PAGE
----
School district due to respond to report
EMC photo by Jeff Witherow
By Mike Latona/EMC
ROCHESTER — Feb. 8 looms as a key date for the Rochester City School District in its effort to achieve significant, positive and lasting change.
That day marks the deadline for the district and its school board to submit a corrective action plan in response to a state education official’s report (https://bit.ly/2QR 6rol) released in November 2018. The 60-page report — compiled by Distinguished Educator Jaime Aquino and based on his intense analysis of the district over a two-month period — contains some 84 recommendations on how to improve the district’s operations and student achievement.
During a special meeting on Jan. 15, the school board was due to review its action plan, which had not been made public as of press time Jan. 9. Following submission of the plan to the state, Aquino will work with the Rochester district to support implementation.
New York State Education Department Commissioner MaryEllen Elia said she’s hoping this process will produce the type of progress that’s been discussed often in recent years, but rarely enacted.
“We need to, at this point in time, not just have another report that goes on a shelf somewhere that nobody does anything about. I think it’s fair to say we’re committed to getting the changes going in Rochester,” Elia said Dec. 13 at the school district’s downtown offices while addressing approximately 200 district employees and officials, parents and community members. Aquino also was on hand for the meeting, during which many in attendance voiced feedback about the distinguished educator report. Those who spoke up generally concurred with Aquino’s contention that an overhaul is in order.
A key portion of Aquino’s report deals with English language learners (ELLs.) He found that 15 percent of the district’s students fall into this category and that the number is continuing to rise — yet the ELL graduation rate of 26.7 percent in 2018 was significantly lower than the districtwide rate of 59.3 percent. Aquino asserted that the district does not have enough bilingual staff to handle the volume of ELLs and noted that some schools with bilingual programs have no bilingual administrators. Among his recommendations are to develop a master plan for the education of ELLs; provide a coherent and well-aligned curriculum system for ELLs; assign bilingual administrators to schools with bilingual programs; and establish a network of schools focused on ELL needs.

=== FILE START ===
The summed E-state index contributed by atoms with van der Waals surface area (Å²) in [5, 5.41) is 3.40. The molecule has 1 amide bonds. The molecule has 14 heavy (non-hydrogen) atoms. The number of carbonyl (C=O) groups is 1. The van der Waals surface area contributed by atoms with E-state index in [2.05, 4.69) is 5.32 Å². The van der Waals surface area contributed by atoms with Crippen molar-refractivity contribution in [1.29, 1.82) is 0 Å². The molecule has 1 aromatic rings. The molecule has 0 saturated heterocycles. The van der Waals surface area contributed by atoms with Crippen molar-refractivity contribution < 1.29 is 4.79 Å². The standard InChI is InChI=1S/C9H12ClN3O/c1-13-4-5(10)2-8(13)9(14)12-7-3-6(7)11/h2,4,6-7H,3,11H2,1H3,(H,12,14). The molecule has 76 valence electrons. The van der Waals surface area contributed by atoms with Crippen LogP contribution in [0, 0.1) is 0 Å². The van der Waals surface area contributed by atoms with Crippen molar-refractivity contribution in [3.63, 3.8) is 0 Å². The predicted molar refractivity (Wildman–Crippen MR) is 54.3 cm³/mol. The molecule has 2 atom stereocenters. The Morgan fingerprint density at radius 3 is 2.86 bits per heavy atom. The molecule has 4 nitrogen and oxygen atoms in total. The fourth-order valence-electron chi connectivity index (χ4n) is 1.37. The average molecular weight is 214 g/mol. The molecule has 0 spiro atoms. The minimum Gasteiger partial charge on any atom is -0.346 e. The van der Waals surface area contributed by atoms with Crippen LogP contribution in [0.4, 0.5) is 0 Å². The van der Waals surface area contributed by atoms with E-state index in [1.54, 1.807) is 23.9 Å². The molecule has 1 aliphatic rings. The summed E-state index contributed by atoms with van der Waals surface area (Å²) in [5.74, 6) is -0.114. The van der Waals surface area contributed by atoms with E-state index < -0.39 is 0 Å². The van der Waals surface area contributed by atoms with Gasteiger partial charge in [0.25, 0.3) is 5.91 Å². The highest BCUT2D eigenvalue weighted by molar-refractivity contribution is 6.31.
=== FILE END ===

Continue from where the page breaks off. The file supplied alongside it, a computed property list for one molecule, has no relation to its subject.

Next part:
The report also addresses special education, which is an issue of concern to the Hispanic community, according to the district’s Bilingual Education Council, which met Jan. 8. Despite the report not being made available in Spanish, the council had discussed Aquino’s findings and its concern with special education during its December meeting.
Aquino attended the council’s Jan. 8 meeting to introduce himself. He also urged the Hispanic community to participate in the 2019-20 board of education elections so the community has a representative on the board who will make their voices heard as changes are being implemented in the district.
In addition to ELLs and special education, other areas addressed in the report were governance and district leadership; teaching and learning; organizational structure; accountability; staffing; finances; parent and community engagement; school climate; and operations.
Elia and Aquino noted at the Dec. 13 meeting that the district’s efforts at revitalizing itself have been plagued by high turnover at the top, starting with the superintendent’s position and extending to other parts of district leadership. Aquino noted in his report that the Rochester district has had five superintendents in the past 10 years; currently another new superintendent is being sought following Barbara Deane-Williams’ mid-October announcement that she is retiring from the position effective Jan. 31. (See related story on this page.)
“Without continuity of leadership, it will be almost impossible for the district to function at a high level. The board must ask itself why it cannot retain its superintendents,” Aquino stated in his report.
Contains reporting by Ketsia Rodríguez.